I adore Harriet Beecher Stowe’s use of squirrels and chipmunks to convey the ills of elitist classism and what it means to be a commoner vs an entitled lofty “genius” with airs. Stowe’s lampooning is cutting and brilliant; she distills complex issues of entitlement and value into a charming children’s tale. I’m sharing it with you here since it’s ageless, timeless and celebrates a special fictional chipmunk named Tip. The following is an excerpt from “The Nutcrackers of Nutcracker Lodge” contained within “Queer Little Folks” published in 1897. I’m totally a Tip and not a Featherhead! You’ll know what I mean after you read this enjoyable excerpt:Continue reading “Harriet Beecher Stowe, Social Class and Chipmunks”
I have too many bananas that ripened at once so I decided we’re going to have banana fritters for dinner. This simple, thrifty, gluten-free recipe was inspired by Ms. Ann Knight’s 1930s version in The Fellowship Cook Book by Members and Friends of The Second Congregational Church in Norway, Maine. These fritters are mini pancakes with a creamy texture and taste best when hot from the skillet. They have no refined sugars other than the optional dusting of powdered sugar for presentation simply because they don’t need any!
Lydia Marie Child was an American abolitionist, women’s rights activist, Native American rights activist, novelist, journalist, and opponent of American expansionism. She was also a New England housewife famous for her book published in 1829, The Frugal Housewife. The introduction offers a very interesting glimpse into how much has changed in our mindset since that time:
Any one who uses the term ‘menial’ is touched with intellectualism. There are no menial tasks.
“God will not look you over for Medals, Degrees or Diplomas, but for Scars!” -Elbert Hubbard, The Note Book of Elbert Hubbard
I’ve learned that time does NOT heal all wounds but God loves them and us! There can be beauty in a graceful brokenness when we use God as a crutch. But wait, isn’t needing a “crutch” a sign of weakness?! YES! Aren’t we weak when we’re left to only our own devices? I choose spiritual prowess over destructive earthly vices I’ve given up. I no longer feel ashamed about my scars, a shame which fueled a lot of my destructive crutches (smoking, drinking, overeating). I’m not ashamed to say I’m in recovery, my last drink being almost twenty-five years ago. I’m cool with not being cool. My deepest scars are invisible, although I do have, shall I say, an “oven kiss” on my hand I acquired while removing a lasagna from the oven last fall.
“A fear of disagreeable facts, and conscious shrinking from clearness of light, which keep us from examining ourselves, increases gradually into a species of instinctive terror at all truth, and love of glosses, veils and decorative lies of every sort.”
John Ruskin, 1887
If you’re not from Maine, you might think the above photo is of a homemade Mounds candy bar, and you’d probably be shocked to learn that they contain mashed potatoes in the coconut centers! You’re looking at a delicious traditional Maine candy called “Needhams” which have also historically been called “potato candy” or “potato fudge”. However, if you are from Maine and familiar with Needhams you may be surprised to discover that the modern version has gone far astray from yesterday’s healthier and more wholesome homemade versions dating as far back as 1924.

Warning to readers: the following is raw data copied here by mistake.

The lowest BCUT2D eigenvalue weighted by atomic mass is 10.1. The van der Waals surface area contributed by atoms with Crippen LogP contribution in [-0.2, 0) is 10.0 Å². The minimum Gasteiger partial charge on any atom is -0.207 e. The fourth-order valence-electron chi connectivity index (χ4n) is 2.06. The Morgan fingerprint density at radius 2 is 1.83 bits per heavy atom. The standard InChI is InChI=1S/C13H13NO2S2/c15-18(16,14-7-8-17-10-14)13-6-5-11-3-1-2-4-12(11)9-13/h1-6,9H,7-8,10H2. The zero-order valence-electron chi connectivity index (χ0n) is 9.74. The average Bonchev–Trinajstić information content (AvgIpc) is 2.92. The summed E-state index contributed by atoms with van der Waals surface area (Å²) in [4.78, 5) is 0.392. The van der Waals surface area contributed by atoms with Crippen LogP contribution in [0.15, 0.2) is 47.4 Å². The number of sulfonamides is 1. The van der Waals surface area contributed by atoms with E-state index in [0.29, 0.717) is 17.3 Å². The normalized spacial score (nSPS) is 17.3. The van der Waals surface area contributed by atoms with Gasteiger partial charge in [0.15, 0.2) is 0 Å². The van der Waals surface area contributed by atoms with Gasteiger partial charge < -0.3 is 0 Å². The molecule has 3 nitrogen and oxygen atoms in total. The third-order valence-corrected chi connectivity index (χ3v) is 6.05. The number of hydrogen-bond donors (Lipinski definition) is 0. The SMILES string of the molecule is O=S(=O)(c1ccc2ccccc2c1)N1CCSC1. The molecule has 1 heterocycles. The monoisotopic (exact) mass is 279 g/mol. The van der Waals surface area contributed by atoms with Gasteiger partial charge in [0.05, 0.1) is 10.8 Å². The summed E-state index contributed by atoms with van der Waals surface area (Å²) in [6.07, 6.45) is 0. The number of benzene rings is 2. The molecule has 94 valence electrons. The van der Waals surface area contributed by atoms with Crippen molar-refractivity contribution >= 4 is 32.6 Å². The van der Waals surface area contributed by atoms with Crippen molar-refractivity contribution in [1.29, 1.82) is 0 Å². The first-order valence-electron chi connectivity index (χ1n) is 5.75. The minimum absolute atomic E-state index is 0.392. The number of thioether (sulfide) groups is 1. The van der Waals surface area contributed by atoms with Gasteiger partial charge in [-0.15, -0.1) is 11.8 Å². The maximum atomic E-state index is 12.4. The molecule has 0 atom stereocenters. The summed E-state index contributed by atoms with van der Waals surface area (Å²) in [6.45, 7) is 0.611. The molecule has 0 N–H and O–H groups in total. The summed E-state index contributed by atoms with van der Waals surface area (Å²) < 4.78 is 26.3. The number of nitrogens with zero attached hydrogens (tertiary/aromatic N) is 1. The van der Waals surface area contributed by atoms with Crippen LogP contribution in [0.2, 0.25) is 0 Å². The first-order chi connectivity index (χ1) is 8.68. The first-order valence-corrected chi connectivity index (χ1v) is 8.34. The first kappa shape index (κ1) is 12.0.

My experience from both sides of the “couch” has taught me that there’s nothing simple about PTSD nightmares. The things I tried in my teens and twenties–using food and alcohol to try and bury and drown them, sometimes to the point of blacking out, created new real-life nightmare scenarios. In my late twenties through my forties I was afraid to go to sleep; I averaged about five broken hours a night. When I did sleep, and the nightmares struck, I woke up extremely exhausted.
I wish I could say that I am now completely free of nightmares and experience restful sleep. The good news is that I have made incredible progress over the past couple of years. I have fewer nightmares, am not terrified of going to sleep and am making my peace with them.
Saturday was sunny and crisp. We left early for a day trip up coastal Route One to the charming town of Camden, Maine with stops in between; our first was the Maine State Prison Showroom in Thomaston.
What does it mean to be authentic? Does it mean that you have to share every passing thought, desire, opinion and passion with whomever will listen? Do you have to follow every fancy, eat whatever you’re craving because well, you gotta be you? Not for me, no. “To thine own self be true” is something I try and live every day which is not to be confused with self-centeredness, narcissism or lack of self-restraint. Sometimes it involves making life-altering choices; other times it’s seemingly inconsequential, however when such “little” decisions are strung together over time they look a lot like a lifestyle.
So why then do I sometimes feel like I need permission to be myself? And from whom does this permission need to come? What if it never comes to pass?